Janet Beecher (Who’s Who at MGM, 1937) 🇺🇸
Janet Beecher, famous character actress of Broadway and Hollywood, bears the name of one of the most famous families in American history. Born into a fine old Missouri family in Jefferson City on October 21, she is of the same family as Harriet Beecher Stowe and Henry Ward Beecher.
With her father, Edward von Meysenburg, and mother, Janet passed her childhood traveling throughout Europe and spent long periods in such cosmopolitan centers as London, Paris and Berlin.
Talent as Artist
She received her education from private tutors and was especially proficient in painting. She made quite a name for herself in Paris art circles with her water-colors.
Returning to the United States at the age of 16, Miss Beecher obtained a job with a stock company and toured the nation for several years. She made her Broadway debut in “The Concert,” and subsequently appeared in many other plays.
She was brought to Hollywood, without the traditional screen test, for a role in “Gallant Lady.” Afterward came “The Last Gentleman,” “The Mighty Barnum,” “The President Vanishes,” “The Village Tale,” “Let’s Live Tonight,” “The Dark Angel,” “So Red the Rose,” Love Before Breakfast, and “I Give My Life.”
Signed by M-G-M
Later she was signed to a long-term contract by Metro-Goldwyn-Mayer and appeared in “The Longest Night,” and “The Good Old Soak” with Wallace Beery. Another role was in The Thirteenth Chair with Dame May Whitty, Elissa Landi and Lewis Stone.
Miss Beecher is five feet nine inches tall, and weighs 145 pounds. Her eyes are greenish-blue and her hair has a distinct bluish tint which photographs white.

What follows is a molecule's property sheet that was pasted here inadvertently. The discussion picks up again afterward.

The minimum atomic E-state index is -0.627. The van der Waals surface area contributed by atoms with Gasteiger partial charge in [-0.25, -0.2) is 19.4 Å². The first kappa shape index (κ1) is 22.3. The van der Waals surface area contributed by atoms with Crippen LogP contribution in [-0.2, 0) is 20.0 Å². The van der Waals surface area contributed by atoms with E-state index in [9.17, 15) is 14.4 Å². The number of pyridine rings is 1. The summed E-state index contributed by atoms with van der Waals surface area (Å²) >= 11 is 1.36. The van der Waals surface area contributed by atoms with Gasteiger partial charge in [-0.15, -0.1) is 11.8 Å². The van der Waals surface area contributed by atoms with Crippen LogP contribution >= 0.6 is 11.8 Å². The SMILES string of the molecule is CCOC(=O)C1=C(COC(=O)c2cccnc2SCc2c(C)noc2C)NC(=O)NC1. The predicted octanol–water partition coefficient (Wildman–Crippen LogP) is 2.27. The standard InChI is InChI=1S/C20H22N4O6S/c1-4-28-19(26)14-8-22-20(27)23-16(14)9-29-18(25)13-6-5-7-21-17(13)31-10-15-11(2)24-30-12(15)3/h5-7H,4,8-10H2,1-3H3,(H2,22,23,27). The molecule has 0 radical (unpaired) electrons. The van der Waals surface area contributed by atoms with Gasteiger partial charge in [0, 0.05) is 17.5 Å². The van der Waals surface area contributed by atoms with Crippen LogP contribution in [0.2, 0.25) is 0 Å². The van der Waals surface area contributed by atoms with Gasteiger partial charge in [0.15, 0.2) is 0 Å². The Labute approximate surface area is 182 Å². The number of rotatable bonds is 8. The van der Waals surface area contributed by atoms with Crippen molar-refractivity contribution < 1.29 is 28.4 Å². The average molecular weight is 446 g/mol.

She is married to Wyndham Hoffman and has a son, Wyndham, Jr. She lives in Beverly Hills and is particularly proud of her fine library. Her favorite outdoor recreation is badminton. She has no superstitions, doesn’t follow her hunches without consulting others’ advice, doesn’t even have any pet aversions.
Miss Beecher laughs easily and entertains a philosophy that has stood her in good stead through an interesting career. Tolerance, she believes, is an asset of intelligence. Her love of simple living is demonstrated by the fact that she prefers the comparatively quiet existence of Hollywood to the excitement of New York.
Films Boon to Mankind
Loyal to the stage, convinced of its superb artistry, nevertheless she believes that the motion picture offers a greater boon to mankind, because it reaches the greater number. Like many of her colleagues in Hollywood whose careers were launched in the theater. Miss Beecher holds that there is room for both in the world of entertainment.
She is thoroughly convinced that the stage offers greater opportunity for personal triumph and food for the ego than the screen, but believes equally that the new film technique is rapidly eliminating that. In other words, Miss Beecher thinks that an actress who scores an unusual success in the theater, may get a more pronounced sensation of personal triumph than one who does the same thing on the screen.
On the other hand, she contends, the screen success reaches a tremendously greater audience and eventually rewards the player with a satisfaction that compensates for the thunder of applause.
Recently, Miss Beecher appeared in “Between Two Women”, “Big City” and “My Dear Miss Aldrich”.